Saturday, January 28, 2006
New year messages
Next Monday I visit a school to run a Teachers Only Day and another on the Friday.
I’ve been thinking about the messages I want to leave with the teachers, appreciating that whatever they think I will have said will be determined as much as by what they bring to the day as what I say.
This dilemma of communication will be faced by them when they face their own students the next week.
All we can do as teachers is to provide experiences and opportunities for the students to think about and, if the students feel the ideas are important, they will change their own minds. No one can make another person learn.
If we think education is about transmission, no matter how well we plan, and record the results, we are fooling ourselves. What students remember when they have moved on are the feelings and attitudes they get from being in your class and the experiences that add to whatever ‘they’ feel are important.
The teacher’s role, in many respects, is one of an artist or a creative coach who, as Jerome Bruner wrote, ‘practices the canny art of intellectual temptation.’
So what are the ideas I want to ‘temp’ the teachers with next week?
I want them to forget all the cumbersome curriculum statements and focus on ‘personalizing’ learning to suit the needs of every learner in their class– I want them to see themselves as curriculum ‘designers’; designing tasks with their students, and not curriculum ‘deliverers’ as is the case now
I want them to do everything they can to see that every child develops an image or metaphor of themselves as a creative explorer, are able to take a growing responsibility for their own learning. It is all so easy to turn students from active learners to dependent ones.
I want them to appreciate that the students have only three main concerns: Who am I? What can I do now? And what might I be able to do in the future? We must do everything that keeps their positive sense of possibility and hopefulness alive and well.
If we narrow our teaching by focusing on ‘achieving’ set ‘targets’ in literacy and numeacy it will matter little in the long run if ‘learning power’ or ‘learnacy’ is neglected
I want the teachers to focus on developing in every learner a strong sense of identity or self based on what they can archive through applying effort to what they do – to value ‘stick- ability’, perseverance and resiliency. Learning can only occur if students are prepared to ‘give things a go’, and more so, when they do not know what to do.
This means we must value the personal world of the learners above any planned curriculum. It means we must value their questions and concerns and use these as the basis for developing an ‘emergent curriculum’. I would expect the walls and bookwork to reflect the ‘voice’ of the students. Creative teachers can easily align such a curriculum with ‘official’ requirements.
I would hope that all teachers understand the process of how students learn by having their current understandings valued and then challenged and for them to ‘construct’ new ideas only if they make sense to them. Students must be their own ‘meaning makers’.
To develop understanding whatever is studied needs to be done in depth. I would want teachers to appreciate the need to do ‘fewer things well’ and not to rush in a futile attempt to cover the curriculum. There is no rush – too many students produce inferior work in a rush to finish first.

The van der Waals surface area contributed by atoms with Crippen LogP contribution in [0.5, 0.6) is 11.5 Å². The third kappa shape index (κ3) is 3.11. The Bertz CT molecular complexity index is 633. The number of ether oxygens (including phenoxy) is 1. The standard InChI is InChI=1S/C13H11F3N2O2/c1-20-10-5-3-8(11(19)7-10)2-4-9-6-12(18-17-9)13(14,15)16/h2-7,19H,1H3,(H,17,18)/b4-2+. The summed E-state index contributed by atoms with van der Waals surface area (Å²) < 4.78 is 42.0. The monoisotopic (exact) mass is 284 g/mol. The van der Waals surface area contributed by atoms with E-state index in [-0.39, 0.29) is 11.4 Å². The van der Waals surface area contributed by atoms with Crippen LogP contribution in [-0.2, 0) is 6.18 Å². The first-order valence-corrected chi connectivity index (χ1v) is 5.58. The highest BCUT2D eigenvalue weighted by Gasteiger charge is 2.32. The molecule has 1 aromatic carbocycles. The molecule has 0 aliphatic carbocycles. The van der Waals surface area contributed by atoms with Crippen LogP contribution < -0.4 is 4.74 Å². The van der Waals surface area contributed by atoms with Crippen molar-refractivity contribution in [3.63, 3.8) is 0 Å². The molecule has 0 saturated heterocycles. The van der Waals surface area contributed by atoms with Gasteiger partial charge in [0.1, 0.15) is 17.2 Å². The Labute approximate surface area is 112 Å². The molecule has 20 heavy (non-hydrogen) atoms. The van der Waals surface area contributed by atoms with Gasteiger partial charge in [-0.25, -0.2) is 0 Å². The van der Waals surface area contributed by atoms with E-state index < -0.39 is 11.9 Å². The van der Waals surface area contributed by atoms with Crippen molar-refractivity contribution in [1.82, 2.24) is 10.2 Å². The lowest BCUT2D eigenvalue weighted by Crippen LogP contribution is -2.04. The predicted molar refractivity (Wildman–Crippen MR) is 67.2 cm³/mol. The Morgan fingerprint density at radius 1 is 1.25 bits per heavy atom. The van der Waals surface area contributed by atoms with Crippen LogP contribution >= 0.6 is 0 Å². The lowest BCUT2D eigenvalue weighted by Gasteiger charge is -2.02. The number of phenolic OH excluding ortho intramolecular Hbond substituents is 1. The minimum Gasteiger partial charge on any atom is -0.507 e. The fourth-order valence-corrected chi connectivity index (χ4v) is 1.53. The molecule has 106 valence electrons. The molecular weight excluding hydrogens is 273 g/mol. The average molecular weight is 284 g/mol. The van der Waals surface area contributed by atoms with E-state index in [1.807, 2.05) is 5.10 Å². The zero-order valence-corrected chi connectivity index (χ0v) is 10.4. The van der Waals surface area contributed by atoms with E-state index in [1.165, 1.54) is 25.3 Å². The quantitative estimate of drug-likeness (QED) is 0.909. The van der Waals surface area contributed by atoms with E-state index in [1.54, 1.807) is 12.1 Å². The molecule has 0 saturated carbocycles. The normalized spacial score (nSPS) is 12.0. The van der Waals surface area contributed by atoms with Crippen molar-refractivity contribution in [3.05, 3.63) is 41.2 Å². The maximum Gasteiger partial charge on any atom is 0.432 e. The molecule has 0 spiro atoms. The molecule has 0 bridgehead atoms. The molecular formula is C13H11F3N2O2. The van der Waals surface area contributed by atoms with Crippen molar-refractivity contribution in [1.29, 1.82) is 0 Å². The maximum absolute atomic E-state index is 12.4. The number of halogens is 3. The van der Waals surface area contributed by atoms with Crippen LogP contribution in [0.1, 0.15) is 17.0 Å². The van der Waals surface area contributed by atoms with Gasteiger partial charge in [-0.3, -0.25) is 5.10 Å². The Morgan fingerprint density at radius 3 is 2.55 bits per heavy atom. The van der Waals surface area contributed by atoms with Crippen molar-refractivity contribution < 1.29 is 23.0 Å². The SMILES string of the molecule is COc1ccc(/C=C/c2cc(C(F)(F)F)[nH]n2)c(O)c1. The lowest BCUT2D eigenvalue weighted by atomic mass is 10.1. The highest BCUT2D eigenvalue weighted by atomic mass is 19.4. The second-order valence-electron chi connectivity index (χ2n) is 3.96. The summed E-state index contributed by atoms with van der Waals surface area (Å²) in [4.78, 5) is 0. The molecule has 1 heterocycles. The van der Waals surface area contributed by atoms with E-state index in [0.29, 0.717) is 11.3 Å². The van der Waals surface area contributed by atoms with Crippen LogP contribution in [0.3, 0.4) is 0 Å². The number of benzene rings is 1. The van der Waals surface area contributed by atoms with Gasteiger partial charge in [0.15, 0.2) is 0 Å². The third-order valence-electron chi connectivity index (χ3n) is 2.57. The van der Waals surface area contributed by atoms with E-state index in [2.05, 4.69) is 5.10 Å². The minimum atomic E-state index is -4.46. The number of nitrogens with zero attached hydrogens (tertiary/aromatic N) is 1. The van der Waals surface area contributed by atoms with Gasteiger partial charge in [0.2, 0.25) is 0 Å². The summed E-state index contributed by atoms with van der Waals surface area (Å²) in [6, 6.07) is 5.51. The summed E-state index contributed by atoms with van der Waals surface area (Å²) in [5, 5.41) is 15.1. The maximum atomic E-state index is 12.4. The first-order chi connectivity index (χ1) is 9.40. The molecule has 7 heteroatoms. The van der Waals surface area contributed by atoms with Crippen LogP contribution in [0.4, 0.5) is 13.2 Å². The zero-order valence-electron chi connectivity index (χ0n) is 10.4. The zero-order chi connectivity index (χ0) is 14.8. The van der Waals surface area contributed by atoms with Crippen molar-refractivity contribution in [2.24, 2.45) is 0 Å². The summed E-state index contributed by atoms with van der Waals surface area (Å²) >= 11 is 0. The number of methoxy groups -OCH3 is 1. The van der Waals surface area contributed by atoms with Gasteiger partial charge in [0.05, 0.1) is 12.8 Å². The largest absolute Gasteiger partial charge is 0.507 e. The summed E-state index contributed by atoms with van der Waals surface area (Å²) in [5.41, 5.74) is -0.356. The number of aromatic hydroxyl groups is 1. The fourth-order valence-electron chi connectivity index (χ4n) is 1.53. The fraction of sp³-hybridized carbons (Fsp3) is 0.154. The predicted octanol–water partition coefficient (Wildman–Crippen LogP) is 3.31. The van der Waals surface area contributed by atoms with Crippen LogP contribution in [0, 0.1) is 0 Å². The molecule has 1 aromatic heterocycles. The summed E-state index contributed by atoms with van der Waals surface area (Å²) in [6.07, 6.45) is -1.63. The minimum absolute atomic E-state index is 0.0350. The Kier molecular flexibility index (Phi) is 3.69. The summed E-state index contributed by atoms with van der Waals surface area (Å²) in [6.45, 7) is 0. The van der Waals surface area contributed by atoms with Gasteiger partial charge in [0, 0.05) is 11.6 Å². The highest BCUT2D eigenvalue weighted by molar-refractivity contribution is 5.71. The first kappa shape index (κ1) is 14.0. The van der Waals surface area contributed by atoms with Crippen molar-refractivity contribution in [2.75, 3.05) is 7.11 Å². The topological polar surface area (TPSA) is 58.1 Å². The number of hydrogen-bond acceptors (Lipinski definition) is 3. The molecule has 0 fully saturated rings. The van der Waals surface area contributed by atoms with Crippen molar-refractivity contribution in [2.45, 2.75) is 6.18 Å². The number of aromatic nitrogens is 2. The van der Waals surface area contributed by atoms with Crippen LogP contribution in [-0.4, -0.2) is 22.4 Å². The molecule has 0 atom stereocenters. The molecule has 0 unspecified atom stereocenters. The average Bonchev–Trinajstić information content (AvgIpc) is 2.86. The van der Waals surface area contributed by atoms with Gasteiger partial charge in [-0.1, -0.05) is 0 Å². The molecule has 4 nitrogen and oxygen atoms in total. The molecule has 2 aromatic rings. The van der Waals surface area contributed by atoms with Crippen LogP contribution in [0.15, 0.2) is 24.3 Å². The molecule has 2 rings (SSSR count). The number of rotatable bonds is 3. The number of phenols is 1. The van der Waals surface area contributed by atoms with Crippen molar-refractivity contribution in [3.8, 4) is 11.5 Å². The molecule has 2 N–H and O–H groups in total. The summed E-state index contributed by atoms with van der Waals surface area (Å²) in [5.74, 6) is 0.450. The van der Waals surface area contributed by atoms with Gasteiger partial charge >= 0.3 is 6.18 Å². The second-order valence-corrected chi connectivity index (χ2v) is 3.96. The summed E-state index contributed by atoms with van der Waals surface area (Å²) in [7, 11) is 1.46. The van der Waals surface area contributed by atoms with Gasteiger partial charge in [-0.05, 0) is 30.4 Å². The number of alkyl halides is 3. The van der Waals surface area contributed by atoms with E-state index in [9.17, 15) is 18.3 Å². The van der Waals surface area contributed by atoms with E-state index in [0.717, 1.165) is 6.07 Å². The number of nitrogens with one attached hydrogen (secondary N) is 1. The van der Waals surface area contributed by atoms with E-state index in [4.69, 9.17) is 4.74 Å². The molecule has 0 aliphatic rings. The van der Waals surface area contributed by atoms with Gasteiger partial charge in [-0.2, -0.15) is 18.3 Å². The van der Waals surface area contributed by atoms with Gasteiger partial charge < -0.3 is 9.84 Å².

I would want students to appreciate that what they will need in the future is a willingness to learn from ‘enlightened trial and error’ and that the ‘force’ that will drives them throughout ther lives will be their own particular ‘grab bag’ of talents, passions and interests. To personalize learning teachers need to have an appreciation of the individual learning preferences of every learner and an understanding of the ideas of multiple intelligences to uncover all their talents. The result of a meaningful education is for every student to leave with their talents, passions and dreams expanded and intact.
Most of all I want teachers to appreciate that it is their role to ensure every students develops the qualities of being both a good team player and an interesting individual able to make the best choices they can and are able to live with whatever the consequences. Students need to appreciate the important of reflection so they can improve whatever they have done next time. To a learner life is always next time!
And I would like the teachers to understand that doing something to the best of ones ability is the best motivation of all; true pride comes from achieving beyond what is expected. They also need to know learning requires courage because new learning is not always easy, often messy and usually confusing until it falls into place. Doing something new well – the ‘artistry’ of learning – is the fuel for further learning; helping every student achieve such ‘learning highs’ depends on the ‘artistry’ of the teacher.
These are some of the ideas I want to share with teachers next week .Nothing will be new for many of them – there is nothing wring with affirmation. The trouble is that too many of these great ideas have been lost in the desire for teachers to comply with curriculum written by those who know little about the real students in ther class.
Perhaps this is main message: learn to trust your intuition and value the expertise of your more creative colleagues. Model with your students the attributes of learners you want them to acquire. Teaching and learning is all about respectful, relationships. Learn by doing as you go along and don’t be frightened to ask questions. Most of all respect each student as an important individual.
Personalization of teaching is not new but up until now it hasn’t been the reality for many students.
It offers an exciting challenge for creative teachers.